This is a wonderful story full of hope and happiness and hurt.
I couldn't help but feel connected to Arthur and Josie as they struggled with their choices. I was drawn into their world and enjoyed their story.
This is the first book I have read by this author and I'm looking forward to reading the next.
This book had the tender sweetness, old-fashioned feel, and strong faith thread that reminded me of a Grace Livingston Hill novel
A solid historical romance
Wow, what a delightful very well written Christian historical romance book.
This could also make another great Christian historical romance movie, or better yet a mini TV series. There is no doubt in my mind this is a very easy rating of 5 stars.
Publisher: Cecily Wolfe
Pub. Date: October 25th, 2016
Arthur Davenport has it all: looks, money, and a successful future planned by his parents. He knows that something is missing, but when he and Josie, his mother's maid, develop a friendship that can only be based on Christian values, he realizes that his love for her is the key to his happiness. Can he convince her that he would gladly give up his life of luxury for a life of service with her?
Newport, Rhode Island in the last decades of the nineteenth century was a stunningly beautiful and glamorous playground for the rich during the summer months, and a perfect setting for a romance between a rich young man from New York City and a local girl who works for his family. The two couldn't possibly expect to have anything in common, as he is expected to follow his father in a financial career and she is merely a maid with a mother who takes care of local children while their parents work. Arthur Davenport, spoiled and bored, unsure of his place in his family and in the eyes of God, truly meets his match in Josie Warren, who is often just a bit hard on herself for not being the perfect Christian in thought as well as deed. The two meet on the famous Cliff Walk, and neither of them can imagine where or how their instant attraction will take them as he struggles to make his parents understand that his calling is the same as hers, to help those less fortunate. He has no money of his own, and if they disinherit him out of disapproval, how can he help Josie, who has spent her life working hard to help support herself and her mother? More importantly, how can he convince her that he would gladly give up his life of luxury just to be with her?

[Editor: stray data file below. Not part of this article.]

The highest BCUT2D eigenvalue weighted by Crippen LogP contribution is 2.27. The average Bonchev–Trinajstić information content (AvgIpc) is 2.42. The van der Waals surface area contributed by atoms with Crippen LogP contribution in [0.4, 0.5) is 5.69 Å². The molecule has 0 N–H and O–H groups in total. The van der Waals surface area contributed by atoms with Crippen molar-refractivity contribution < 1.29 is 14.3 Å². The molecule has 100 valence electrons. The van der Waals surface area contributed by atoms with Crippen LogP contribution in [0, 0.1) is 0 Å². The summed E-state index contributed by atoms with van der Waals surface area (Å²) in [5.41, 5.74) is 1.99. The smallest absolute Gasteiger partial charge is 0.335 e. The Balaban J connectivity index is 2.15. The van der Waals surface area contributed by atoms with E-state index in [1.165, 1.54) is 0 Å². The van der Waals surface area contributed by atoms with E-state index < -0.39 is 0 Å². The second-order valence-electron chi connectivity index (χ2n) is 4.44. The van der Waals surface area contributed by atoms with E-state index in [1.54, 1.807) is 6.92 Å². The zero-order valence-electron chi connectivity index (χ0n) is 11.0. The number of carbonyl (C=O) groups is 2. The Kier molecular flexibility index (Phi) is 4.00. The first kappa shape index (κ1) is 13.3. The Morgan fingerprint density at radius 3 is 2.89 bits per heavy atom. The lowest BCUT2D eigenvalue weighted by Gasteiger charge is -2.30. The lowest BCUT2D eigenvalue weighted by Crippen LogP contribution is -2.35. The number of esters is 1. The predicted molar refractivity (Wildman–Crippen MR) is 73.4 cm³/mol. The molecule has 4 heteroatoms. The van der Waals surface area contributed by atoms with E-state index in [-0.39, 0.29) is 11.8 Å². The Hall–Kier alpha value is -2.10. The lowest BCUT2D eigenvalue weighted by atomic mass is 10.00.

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About the Author
Ceci Wolfe writes whatever her characters tell her to write. A Harvest of Stars is dramatic, realistic fiction about two teens dealing with abuse in a small Kentucky town. Throne of Grace is the first in a series of historical inspirational romances set in beautiful turn of the century Newport, Rhode Island. Her stories have been published in the Rubbertop Review, Pilgrimage Press, Crack the Spine Literary Magazine, Rose Red Review, and Persephone's Daughters.